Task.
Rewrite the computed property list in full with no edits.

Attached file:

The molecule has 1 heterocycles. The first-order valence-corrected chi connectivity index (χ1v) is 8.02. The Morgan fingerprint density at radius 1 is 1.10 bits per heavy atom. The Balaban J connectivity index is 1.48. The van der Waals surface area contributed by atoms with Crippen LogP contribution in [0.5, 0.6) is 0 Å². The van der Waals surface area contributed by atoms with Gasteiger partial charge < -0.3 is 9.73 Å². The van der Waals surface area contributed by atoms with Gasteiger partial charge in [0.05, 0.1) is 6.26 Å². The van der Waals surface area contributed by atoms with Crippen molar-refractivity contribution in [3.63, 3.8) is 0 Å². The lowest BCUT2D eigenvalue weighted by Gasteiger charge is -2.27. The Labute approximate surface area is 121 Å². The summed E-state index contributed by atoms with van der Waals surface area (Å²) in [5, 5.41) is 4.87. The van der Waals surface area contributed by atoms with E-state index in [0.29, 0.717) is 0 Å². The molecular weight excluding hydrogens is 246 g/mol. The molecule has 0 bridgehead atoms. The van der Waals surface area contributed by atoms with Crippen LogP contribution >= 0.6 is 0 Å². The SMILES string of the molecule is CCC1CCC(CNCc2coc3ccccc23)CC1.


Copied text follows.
The molecule has 1 heterocycles. The first-order valence-corrected chi connectivity index (χ1v) is 8.02. The Morgan fingerprint density at radius 1 is 1.10 bits per heavy atom. The Balaban J connectivity index is 1.48. The van der Waals surface area contributed by atoms with Crippen LogP contribution in [0.5, 0.6) is 0 Å². The van der Waals surface area contributed by atoms with Gasteiger partial charge < -0.3 is 9.73 Å². The van der Waals surface area contributed by atoms with Gasteiger partial charge in [0.05, 0.1) is 6.26 Å². The van der Waals surface area contributed by atoms with Crippen molar-refractivity contribution in [3.63, 3.8) is 0 Å². The lowest BCUT2D eigenvalue weighted by Gasteiger charge is -2.27. The Labute approximate surface area is 121 Å². The summed E-state index contributed by atoms with van der Waals surface area (Å²) in [5, 5.41) is 4.87. The van der Waals surface area contributed by atoms with E-state index in [0.29, 0.717) is 0 Å². The molecular weight excluding hydrogens is 246 g/mol. The molecule has 0 bridgehead atoms. The van der Waals surface area contributed by atoms with Crippen LogP contribution >= 0.6 is 0 Å². The SMILES string of the molecule is CCC1CCC(CNCc2coc3ccccc23)CC1.